Bravada is unique title with some innovative features tucked inside it. It is a strategic, turn-based RPG that is filled with humor and epic boss fights that, surprisingly, doesn’t really feel like a turn-based title the majority of the time. Interbellum has designed an enjoyable – albeit repetitive at times – game that brings a new, and enjoyable twist to the grid-based strategy-RPG gameplay.
I’ll be honest, the story isn’t gripping or necessarily emotionally provoking, but it is funny; and that is what it is going for. Bravada is a light-hearted and fun gaming experience and the story works magically with the overall style of the game. The opening tutorial has our would-be-hero tasked with slaying a dragon, a feat which he accomplishes and then promptly wakes up. From there, some brainwashed chickens and evil slime monsters are brought to justice before our hero decides that he is missing something: A beard. He is a dwarf, after all, and any self respecting dwarf has flowing locks sprouting from his face. It is at this point that the journey truly begins.
As I said, it isn’t deep and you won’t be breaking the tissues out, but it provides a great breather in between the stages. The cutscenes also brought a smile to my face, as they are minimal in animation, with an artstyle that amplifies the game’s quirkiness. It is also hard to not like the the various mumbling noises the characters make when speaking.
Gameplay is where the game really shines. Like many strategy-RPGs, you will be mostly fighting. Over and over. Same holds true here, only difference being that it feels much, much faster paced than many other strategy-RPGs that can be found. Often times while in the midst of combat, I barely noticed that characters were strictly sticking to a turn-by-turn rule. Movement can be made in a continuous stride, constantly ticking up the turn number’s value, but never will the action stop, unless, of course, the player simply sits there and stares at the screen.
Units attack automatically upon coming into range of enemies, so one simply just guides their characters along the field in a continuous path forward. There is no turning back for items that have gone past the screen’s bottom; instead they are gone, so important items that fall upon the battlefield need to be grabbed up whenever possible.
Thankfully, the stages are not set up as simple paths where one just approaches monster after monster, waging in battle nonstop until the boss makes it appearance. There are other things to worry about, too; such as falling rocks or a raging forest fire, or even violent waves of the ocean, just to name a few. There are also various non life-threatening dangers laid out before our hero and fellow cohorts, that do nothing more than disturb your formation and cause the need for a readjustment. Minor annoyances that pop up are what they are, and they become tedious at times.
Formation is an important factor, as it is with many strategic-RPGs, and an ill placed unit can bring forth the downfall of our heroes. Every unit has there own weakness and proficiency, be it support, ranged attacks, melee, or healing. Some can also take hits better than others; you don’t want the healer in the front row, or the melee man in the back. There are times when last minute switching around may be needed – which can be done when needed with the mouse – whenever enemies circle around the units. Things can get challenging, and units will die, but often times their deaths can be prevented by thinking ahead – save for the few bum rush occasions.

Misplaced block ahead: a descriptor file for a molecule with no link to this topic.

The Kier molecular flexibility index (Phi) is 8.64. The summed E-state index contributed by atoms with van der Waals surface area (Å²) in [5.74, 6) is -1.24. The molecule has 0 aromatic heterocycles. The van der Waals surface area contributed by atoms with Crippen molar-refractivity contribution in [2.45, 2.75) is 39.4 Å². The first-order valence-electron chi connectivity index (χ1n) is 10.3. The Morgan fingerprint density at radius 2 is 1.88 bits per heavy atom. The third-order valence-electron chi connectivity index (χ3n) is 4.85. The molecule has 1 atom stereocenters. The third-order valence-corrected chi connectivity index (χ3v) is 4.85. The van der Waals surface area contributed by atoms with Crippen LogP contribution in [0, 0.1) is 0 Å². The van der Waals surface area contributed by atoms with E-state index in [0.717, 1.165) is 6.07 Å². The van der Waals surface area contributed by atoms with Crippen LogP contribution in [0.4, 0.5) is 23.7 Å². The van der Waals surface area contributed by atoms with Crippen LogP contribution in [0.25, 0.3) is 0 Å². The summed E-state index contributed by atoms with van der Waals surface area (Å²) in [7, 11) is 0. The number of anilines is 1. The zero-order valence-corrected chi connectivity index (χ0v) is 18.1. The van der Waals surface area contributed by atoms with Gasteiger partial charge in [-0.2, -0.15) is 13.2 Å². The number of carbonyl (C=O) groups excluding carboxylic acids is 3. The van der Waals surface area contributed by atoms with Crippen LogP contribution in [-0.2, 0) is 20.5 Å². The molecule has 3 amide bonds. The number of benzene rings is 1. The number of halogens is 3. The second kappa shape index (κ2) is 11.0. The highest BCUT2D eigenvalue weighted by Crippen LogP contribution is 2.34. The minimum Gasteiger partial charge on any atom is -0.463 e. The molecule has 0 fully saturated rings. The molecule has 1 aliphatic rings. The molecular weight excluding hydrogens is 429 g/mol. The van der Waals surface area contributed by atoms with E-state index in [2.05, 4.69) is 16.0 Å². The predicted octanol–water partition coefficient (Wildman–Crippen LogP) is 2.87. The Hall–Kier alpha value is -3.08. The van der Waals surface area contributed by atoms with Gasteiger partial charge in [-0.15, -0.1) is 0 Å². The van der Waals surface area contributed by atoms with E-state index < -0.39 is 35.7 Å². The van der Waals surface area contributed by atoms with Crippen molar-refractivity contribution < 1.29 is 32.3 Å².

One thing that changed the overall feeling for me, however, was the boss battles. After experiencing the first two or three, I found myself growing bored with the basic levels that lie before them. I couldn’t help feeling as though the preceding levels were no more than filler, placed in to make me wait for the real battle. While the gameplay is fun, I could only handle banishing wave after wave of enemy, and dodging various obstacles for so many hours before finding myself growing tired of the grind. These feelings were remedied by boss fights, however, as they help break the repetitive cycle.
Other than repetitiveness of the gameplay, I only have one other complaint with Bravada, and that is with the in-game animations: There is a strange imbalance between them. Some enemies have beautiful animations – especially bosses – while many others, as well as the player units, just slide about the battlefield and bump into each other to signify attacks. This doesn’t ruin the experience, but when great animations pop up, you can’t help but feel the wanting for more love to have gone into other areas as well.
Which brings me to the subject of graphics. Environments are varied and nicely detailed and feel alive. The environments also feel well utilized, instead of simply adding a visual flair to the experience. Wooded areas have enemies rushing from thickets of trees, caves have moles bursting up from the ground and rocks falling onto your head, and other such touches that add a nice feel to the experience. Character design is simple, as you can easily tell by looking at the Hero in the status menu; they look good and coincide with the vibe of the game, though a little bit more animation would have been nice.
Bravada is what it is, and it brings some freshness to the strategical side of the RPG fence. Interbellum has crafted a fun game that is filled with humor and solid gameplay,and though I found it to become repetitive at times, it is one I still would recommend for fans of the genre to try. At $9.99 for the amount of game time – I clocked in around 13 hours or so on the hardest difficulty – the fun to be experienced with it is well worth the price.
Bravada is available for purchase on Desura for $9.99 USD, and even has a demo available for those that want to try it before making a commitment.